“Let me know what I can bring!” might sound helpful on its face, but actually burdens the host with more work. (This is something party hosts have always known and everyone else will never learn until they host an event themselves.) It might be burdensome to hand out assignments to your guests, but here’s what you absolutely must not say: “Oh, just go ahead and bring whatever you like.” This will result in 65 packages of napkins, 39 bottles of wine, and one shrink-wrapped gas station package of crackers and cheese.
You might find it easiest to give everyone the same assignment: a bottle of wine, or the dessert of their choice. Or, if you have the organizational skills to keep track of inventory, you can make more customized suggestions, such as, “Oh, everyone always raves about your corn pudding—would you be able to make enough to serve 12?” This is a great way to make your guests feel valued, and to make Thanksgiving dinner feel like a collaborative effort rather than a solo performance.
And while it’s fine to tell your guests, “You don’t have to bring a thing!” you must understand that you’ll probably be presented with more autumnal candles than you could light in a lifetime. People don’t like showing up empty-handed; don’t make them.
Make a game plan for oven space
Who doesn’t love playing Oven Tetris on Thanksgiving? So many casserole dishes need to squeeze in there alongside the turkey, all for different amounts of time and at various temperatures. You’ll need a game plan to get through it.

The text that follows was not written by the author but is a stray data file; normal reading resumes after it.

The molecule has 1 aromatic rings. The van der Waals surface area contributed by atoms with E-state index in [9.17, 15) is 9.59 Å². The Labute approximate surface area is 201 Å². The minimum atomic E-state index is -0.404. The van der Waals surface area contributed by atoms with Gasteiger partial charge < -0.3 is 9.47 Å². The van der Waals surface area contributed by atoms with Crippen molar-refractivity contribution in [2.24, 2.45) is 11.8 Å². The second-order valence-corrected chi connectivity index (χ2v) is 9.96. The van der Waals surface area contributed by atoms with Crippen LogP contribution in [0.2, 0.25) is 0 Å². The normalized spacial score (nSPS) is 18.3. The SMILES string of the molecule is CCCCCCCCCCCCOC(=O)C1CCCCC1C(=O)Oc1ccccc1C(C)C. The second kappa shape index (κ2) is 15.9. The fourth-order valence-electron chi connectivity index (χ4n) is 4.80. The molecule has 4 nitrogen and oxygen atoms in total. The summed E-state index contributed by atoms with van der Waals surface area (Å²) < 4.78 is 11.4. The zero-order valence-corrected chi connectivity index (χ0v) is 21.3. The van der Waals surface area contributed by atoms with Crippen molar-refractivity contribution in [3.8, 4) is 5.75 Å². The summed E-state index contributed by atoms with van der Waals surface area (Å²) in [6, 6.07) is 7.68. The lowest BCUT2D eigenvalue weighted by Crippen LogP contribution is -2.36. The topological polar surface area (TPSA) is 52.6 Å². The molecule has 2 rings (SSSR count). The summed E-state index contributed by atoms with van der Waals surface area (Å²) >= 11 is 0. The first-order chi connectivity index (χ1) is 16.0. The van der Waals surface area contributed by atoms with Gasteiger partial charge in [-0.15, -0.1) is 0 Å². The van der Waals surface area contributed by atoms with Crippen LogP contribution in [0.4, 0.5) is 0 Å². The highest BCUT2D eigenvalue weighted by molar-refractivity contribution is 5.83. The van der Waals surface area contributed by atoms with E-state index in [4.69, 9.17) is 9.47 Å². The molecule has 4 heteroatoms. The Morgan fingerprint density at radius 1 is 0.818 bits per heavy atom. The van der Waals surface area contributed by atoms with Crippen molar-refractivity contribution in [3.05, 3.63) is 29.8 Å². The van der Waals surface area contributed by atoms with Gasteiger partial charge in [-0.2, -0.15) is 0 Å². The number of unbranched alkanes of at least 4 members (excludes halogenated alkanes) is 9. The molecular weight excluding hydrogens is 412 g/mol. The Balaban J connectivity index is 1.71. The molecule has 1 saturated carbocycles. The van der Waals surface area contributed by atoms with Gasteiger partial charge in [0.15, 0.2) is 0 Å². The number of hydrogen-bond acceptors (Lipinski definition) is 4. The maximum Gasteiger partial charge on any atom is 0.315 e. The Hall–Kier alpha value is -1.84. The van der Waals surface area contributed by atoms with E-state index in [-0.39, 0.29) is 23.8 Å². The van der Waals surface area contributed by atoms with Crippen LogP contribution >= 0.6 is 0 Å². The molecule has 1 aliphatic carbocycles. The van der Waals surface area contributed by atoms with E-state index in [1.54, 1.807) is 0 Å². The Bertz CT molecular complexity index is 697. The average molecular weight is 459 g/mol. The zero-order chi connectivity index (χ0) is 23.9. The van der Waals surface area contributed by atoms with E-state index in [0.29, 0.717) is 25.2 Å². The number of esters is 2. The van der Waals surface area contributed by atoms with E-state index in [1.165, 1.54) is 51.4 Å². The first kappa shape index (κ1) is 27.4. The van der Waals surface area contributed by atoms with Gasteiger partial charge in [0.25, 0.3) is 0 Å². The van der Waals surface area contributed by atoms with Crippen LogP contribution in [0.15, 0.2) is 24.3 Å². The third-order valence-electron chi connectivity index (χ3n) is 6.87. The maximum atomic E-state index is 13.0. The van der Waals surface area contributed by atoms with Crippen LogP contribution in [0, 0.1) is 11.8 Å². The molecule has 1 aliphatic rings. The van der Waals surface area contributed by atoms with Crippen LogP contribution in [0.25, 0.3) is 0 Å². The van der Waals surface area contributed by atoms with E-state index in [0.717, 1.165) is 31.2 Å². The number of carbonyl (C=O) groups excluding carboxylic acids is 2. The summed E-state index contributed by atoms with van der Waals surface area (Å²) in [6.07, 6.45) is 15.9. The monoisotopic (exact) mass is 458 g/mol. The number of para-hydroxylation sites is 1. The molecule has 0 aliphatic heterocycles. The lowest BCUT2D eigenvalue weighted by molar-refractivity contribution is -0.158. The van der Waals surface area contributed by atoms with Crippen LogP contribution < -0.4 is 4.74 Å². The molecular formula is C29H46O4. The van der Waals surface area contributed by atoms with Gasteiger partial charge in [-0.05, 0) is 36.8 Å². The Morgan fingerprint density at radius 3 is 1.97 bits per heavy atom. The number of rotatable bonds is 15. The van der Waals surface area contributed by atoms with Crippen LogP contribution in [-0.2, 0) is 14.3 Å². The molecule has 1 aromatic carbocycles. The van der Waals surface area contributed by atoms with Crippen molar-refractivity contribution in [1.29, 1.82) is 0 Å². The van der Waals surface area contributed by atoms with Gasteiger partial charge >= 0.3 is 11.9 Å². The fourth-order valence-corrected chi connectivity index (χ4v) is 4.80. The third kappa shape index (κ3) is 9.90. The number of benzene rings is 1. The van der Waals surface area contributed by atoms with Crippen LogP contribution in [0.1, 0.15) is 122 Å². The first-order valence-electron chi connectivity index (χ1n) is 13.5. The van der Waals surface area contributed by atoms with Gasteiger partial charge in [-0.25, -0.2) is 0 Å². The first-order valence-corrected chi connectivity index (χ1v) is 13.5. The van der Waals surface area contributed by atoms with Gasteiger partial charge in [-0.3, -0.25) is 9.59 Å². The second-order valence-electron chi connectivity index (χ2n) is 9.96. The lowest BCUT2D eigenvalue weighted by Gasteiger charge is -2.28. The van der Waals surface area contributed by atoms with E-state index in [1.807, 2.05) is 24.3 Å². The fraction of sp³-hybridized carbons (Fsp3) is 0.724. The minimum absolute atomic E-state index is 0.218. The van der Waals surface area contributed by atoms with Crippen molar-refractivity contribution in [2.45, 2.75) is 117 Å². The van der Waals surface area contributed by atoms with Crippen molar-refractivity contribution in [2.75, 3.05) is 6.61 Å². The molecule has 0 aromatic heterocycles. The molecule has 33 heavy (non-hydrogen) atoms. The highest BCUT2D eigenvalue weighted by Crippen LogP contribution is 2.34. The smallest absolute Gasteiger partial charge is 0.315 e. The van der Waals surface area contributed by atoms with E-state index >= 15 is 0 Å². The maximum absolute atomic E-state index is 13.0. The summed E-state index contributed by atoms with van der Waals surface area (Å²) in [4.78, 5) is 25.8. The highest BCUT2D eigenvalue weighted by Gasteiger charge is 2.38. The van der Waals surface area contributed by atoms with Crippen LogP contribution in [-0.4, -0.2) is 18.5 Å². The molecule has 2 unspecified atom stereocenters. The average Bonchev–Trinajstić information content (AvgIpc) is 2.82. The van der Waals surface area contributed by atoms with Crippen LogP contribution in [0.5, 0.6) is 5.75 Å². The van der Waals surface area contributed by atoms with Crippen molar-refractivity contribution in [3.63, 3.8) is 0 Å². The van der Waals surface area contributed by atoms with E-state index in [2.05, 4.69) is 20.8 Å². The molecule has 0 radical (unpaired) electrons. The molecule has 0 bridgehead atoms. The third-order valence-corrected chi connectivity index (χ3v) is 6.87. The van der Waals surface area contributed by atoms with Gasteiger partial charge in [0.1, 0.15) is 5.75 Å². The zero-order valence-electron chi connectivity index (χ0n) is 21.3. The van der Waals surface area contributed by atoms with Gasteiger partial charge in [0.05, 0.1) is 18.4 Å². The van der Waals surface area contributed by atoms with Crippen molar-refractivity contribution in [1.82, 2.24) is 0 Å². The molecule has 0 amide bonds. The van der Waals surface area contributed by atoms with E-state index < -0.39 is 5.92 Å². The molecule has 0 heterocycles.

At least a week prior to Thanksgiving, take all the pans and baking dishes you plan to use and try fitting them into a cold oven together to see what fits where. Remember, don’t let the pans touch each other, which can cause hot spots and burns. When you’ve got that figured out, write down the order in which you plan to cook everything (along with oven temps and cooking time for each dish) so that all you have to do is follow the checklist on the day of.
Don’t forget to include guests’ dishes in the game plan, too, if any of those require oven space. Since things get chaotic in the kitchen, you might want to graciously turn down any guest’s offer to bring a dish that needs tending at the stove, like gravy. And store-bought or bakery rolls will ease up on the kitchen chaos, too. No one expects a fresh baked dinner roll.
Keep everyone away from the kitchen
Even the biggest, most beautiful home kitchens will feel a little claustrophobic on Thanksgiving, as your guests crowd in to see how everything’s coming along and offer their help. As a host, the goal is to minimize kitchen traffic and preserve optimal maneuvering space. You’re about to slice into a 20-pound bird, after all, and you need elbow room.
The solution: keep everything out of the kitchen that guests might need. Put the beer, soda, and bottled water in a cooler and stick it in the hallway, the entryway, the back porch, wherever. Keep wine in an ice bucket near the dining area. Arrange glassware on a sideboard somewhere, if you can (though not where any toddlers can crash into it). Set out condiments so no one has to root around in the fridge for them. However you can reduce everyone else’s need for your precious cooking space, do it.
Make it clear where the garbage is
“Where can I toss this?” There’s a 21st-century tendency to hide our garbage cans away in little drawers and cubbies, and unless you make your garbage can placement obvious to your guests, you’ll be fielding this question all night. For the ultimate in practicality, you can just set up extra garbage cans in every room where people can toss empties or ditch Hershey Kisses wrappers, though this option will strike some as overly pedestrian.